dae

the Romans for redhress of all their grievances; is grown too desperate to admit of a cure by and their complaints produced that war which milder methods. ended in the dissolution of the Achzan But we cannot quit this fubjeét without league, and the subjection of Greece to the recommending that excellent institution of Roman domination.

Lycurgus, which provided for the education From the tragical fate of the Spartan King of the children of the whole community Agis we learn, that, when abuses introduced without distinction. An example which by corruption are suffered by length of time under proper regulations would be highly to take root in the conftitution, they will be worthy of our imitation, since nothing could termed by those whose interest it is to support give a more effectual check to the reigning them effential parts of the constitution; and vices and follics of the present age, or contriall attempts to remove them will ever be cla- bute so much to a reformation of manners, moured against by such men as attempt to as to form the minds of the rising generation fubvert it: As the example of Cleomenes by the principles of religion and virtue. will teach us, that the public virtue of one Where the manners of a people are goods great man may not only fave his falling very few laws will be wanting ; but, when country from ruin, but raise her to her for their manners are depraved, all the laws in mer dignity and lustre, by bringing her back the world will be insufficient to restrain the to those principles on which her constitution excesses of the human passions. For as Howas originally founded. Though the vio- race justly observes lent remedies made use of by Cleomenes Quid leges fine moribus never ought to be applied, unless the disease Vanæ proficiunt? Ode 24. lib. 3.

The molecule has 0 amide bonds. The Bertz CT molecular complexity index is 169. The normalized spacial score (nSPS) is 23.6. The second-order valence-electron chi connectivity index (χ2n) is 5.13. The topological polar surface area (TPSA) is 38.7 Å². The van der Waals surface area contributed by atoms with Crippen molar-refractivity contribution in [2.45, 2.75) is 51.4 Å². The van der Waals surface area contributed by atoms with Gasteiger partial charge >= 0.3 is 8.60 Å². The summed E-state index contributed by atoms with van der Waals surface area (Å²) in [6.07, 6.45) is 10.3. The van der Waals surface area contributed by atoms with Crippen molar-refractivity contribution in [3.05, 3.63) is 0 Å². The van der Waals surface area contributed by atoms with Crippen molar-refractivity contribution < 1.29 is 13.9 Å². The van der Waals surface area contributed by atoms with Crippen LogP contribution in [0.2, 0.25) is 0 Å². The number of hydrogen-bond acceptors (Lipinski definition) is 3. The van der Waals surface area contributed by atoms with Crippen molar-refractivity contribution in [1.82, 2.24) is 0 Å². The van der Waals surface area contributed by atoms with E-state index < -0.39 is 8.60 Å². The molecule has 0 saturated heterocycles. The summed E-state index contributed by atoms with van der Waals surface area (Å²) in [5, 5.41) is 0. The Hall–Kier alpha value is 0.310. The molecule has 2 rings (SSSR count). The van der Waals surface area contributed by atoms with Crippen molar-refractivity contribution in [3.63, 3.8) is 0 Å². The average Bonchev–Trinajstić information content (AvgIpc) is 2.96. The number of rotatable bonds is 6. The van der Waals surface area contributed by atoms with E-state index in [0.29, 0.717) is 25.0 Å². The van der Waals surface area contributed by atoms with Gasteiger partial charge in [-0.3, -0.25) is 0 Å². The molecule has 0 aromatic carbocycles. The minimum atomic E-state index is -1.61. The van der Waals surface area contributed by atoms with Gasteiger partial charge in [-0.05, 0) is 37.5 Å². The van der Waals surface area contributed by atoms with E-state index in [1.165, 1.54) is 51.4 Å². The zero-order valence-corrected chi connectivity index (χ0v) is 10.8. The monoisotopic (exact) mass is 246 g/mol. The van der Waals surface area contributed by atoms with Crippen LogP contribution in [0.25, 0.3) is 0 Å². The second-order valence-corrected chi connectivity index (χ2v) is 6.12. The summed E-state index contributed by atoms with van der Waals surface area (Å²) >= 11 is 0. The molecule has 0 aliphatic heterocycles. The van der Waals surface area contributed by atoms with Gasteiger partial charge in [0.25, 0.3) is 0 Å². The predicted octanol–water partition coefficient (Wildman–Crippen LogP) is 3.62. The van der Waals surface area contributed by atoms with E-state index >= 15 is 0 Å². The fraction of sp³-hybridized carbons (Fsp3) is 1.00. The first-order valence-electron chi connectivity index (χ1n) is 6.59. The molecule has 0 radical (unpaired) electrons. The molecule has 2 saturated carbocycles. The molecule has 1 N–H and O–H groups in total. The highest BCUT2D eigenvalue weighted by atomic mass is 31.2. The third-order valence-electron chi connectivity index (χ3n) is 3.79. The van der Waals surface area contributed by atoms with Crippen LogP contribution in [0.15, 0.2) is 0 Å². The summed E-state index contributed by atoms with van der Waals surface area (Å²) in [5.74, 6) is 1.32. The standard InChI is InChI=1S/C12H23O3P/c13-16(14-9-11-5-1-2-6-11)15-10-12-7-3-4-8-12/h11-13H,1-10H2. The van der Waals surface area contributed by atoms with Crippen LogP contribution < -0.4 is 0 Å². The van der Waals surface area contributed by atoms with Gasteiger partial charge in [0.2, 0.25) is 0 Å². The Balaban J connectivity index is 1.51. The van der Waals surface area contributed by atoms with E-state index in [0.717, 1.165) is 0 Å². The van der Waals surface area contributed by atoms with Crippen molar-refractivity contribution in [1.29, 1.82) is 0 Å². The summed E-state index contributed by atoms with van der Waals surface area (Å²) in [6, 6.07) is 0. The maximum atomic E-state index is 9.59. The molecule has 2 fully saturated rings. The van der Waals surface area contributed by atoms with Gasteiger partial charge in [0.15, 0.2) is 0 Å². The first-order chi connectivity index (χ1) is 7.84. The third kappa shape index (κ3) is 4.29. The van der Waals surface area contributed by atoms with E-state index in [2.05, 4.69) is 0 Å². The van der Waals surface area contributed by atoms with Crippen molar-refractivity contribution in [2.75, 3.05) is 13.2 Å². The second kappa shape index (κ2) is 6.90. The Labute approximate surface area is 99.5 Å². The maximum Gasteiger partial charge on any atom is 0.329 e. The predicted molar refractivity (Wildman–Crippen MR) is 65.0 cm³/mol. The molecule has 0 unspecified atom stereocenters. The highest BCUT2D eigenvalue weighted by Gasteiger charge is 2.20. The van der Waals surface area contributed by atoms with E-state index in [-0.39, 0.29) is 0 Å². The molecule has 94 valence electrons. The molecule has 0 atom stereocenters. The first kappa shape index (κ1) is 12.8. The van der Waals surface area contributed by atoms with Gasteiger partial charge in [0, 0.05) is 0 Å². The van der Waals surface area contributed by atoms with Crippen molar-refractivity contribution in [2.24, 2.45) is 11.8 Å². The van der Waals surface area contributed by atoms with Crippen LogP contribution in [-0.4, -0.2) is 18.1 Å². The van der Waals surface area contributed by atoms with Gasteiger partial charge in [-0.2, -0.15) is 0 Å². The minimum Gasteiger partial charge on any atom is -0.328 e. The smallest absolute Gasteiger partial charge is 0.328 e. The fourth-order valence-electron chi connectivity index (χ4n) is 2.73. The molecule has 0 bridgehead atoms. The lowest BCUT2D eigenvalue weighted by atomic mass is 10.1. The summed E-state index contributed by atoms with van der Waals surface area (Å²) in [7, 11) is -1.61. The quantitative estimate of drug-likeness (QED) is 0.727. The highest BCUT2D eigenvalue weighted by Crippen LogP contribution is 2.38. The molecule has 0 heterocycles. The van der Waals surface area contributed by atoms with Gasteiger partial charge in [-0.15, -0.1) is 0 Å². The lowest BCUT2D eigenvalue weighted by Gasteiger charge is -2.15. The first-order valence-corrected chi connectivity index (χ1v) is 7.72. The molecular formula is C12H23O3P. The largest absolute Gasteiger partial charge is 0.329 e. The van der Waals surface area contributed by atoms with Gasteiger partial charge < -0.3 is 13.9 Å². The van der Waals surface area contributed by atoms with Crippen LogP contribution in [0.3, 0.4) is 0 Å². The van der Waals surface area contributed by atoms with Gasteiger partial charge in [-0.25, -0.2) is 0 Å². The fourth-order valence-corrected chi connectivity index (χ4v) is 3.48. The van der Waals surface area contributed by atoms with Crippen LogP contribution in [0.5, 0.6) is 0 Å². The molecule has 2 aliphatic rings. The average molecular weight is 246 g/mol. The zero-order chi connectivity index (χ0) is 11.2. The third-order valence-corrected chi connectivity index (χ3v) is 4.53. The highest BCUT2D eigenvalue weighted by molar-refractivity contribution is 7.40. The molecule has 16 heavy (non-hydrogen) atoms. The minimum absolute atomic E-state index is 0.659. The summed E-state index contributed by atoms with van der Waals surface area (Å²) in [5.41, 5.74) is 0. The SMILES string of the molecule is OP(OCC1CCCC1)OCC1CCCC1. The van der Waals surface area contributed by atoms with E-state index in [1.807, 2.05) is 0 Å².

An Account of some very extraordinary PRODUCTIONS of Human Art. A